Name/TitleLever's Long Obstetric Forceps with Ebony Handles
About this objectA two piece, long steel shafted forcep with long tear drop shaped bales set into small cross hatched ebony handles.
Obstetric forceps are used to ease the removal of the baby and usually comprise of two parts. The interlocking arms are inserted one at a time then aligned together at the locking point. Lever's forceps have a slot or English lock. The bales have a slight at the grip and have a circular finger hole just above the handle so that the medic can securely hold the instrument to remove the baby. In 1843 Dr John Charles Weaver Lever of the Lying on Charity of Guy's Hospital London was one of the first doctors to recognise measurement of high levels of albuminin in the urine as a way of diagnosing eclampsia. The potentially dangerous eclampsia was indicated by high blood pressure, oedema, fits and comas. Dr Lever developed a diagnostic urine test for the condition. The patient's level of albumin, egg white material could be exposed by heating the specimen, albumin present could be seen to become cloudy on heating. If the test was positive the patients were treated bloodletting, cold bags held to the head and various medicines mixed into wine ricin, opium, acid sulpha and sago. The forceps are Inscribed maker's mark "Biggs & Millikin" who were established in 1751 and by 1842 moved to St Thomas' Street then onto Leicester Square (where they had been in 1832-4) and then back to St Thomas' Street taking over the Laundy business in 1858/9.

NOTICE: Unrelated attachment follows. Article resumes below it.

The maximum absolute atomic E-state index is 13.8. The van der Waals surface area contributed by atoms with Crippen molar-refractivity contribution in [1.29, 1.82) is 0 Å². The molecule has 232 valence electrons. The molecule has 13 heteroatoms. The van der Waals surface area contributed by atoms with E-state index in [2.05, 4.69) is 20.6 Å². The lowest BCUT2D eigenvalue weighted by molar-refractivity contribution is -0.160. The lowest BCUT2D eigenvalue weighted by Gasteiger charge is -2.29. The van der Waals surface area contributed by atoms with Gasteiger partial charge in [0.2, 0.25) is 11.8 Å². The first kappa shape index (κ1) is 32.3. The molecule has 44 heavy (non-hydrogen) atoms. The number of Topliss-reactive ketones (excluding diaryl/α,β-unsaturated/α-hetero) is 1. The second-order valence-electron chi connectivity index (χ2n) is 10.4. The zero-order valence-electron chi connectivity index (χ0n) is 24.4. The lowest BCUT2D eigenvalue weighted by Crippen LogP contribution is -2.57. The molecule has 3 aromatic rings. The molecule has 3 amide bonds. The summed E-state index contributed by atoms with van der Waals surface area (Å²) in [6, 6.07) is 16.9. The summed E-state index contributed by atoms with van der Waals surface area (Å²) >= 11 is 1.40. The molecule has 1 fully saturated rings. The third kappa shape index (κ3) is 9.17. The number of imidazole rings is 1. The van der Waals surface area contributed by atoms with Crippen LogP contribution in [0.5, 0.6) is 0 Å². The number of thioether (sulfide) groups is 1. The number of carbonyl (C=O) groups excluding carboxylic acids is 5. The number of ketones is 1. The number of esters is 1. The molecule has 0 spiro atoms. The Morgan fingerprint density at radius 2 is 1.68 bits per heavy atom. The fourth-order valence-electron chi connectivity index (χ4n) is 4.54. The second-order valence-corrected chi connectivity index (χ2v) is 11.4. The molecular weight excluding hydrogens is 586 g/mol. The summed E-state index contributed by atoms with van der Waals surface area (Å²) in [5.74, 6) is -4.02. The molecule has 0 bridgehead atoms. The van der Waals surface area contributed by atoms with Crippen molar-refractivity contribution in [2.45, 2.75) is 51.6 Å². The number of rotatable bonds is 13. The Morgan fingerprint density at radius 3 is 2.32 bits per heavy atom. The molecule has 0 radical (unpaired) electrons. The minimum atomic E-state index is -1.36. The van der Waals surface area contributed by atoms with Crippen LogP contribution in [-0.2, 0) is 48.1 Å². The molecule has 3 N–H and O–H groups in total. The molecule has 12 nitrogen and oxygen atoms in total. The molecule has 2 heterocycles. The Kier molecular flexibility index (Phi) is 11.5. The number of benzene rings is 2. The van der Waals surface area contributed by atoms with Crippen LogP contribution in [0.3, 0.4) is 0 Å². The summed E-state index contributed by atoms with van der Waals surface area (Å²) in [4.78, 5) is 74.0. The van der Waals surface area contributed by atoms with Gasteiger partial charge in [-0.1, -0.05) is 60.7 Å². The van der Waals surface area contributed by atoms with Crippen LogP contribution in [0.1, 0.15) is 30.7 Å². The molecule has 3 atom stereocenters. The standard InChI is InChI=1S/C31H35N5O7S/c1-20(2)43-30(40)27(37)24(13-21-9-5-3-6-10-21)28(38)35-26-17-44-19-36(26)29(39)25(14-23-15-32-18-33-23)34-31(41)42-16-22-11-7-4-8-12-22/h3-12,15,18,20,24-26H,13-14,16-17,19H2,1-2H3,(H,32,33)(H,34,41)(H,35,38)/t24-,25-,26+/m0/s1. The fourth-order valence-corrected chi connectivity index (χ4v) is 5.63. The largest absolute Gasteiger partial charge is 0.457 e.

MakerBiggs & Millikin, Leicester Square, London
Maker RoleMedical supplier and instrument maker
Place MadeSt Thomas' Street, London SE1
Medium and MaterialsEbony, steel
Subject and Association KeywordsObstetrics
Object TypeObstetric Forceps: Lever's
Copyright LicenceAll rights reserved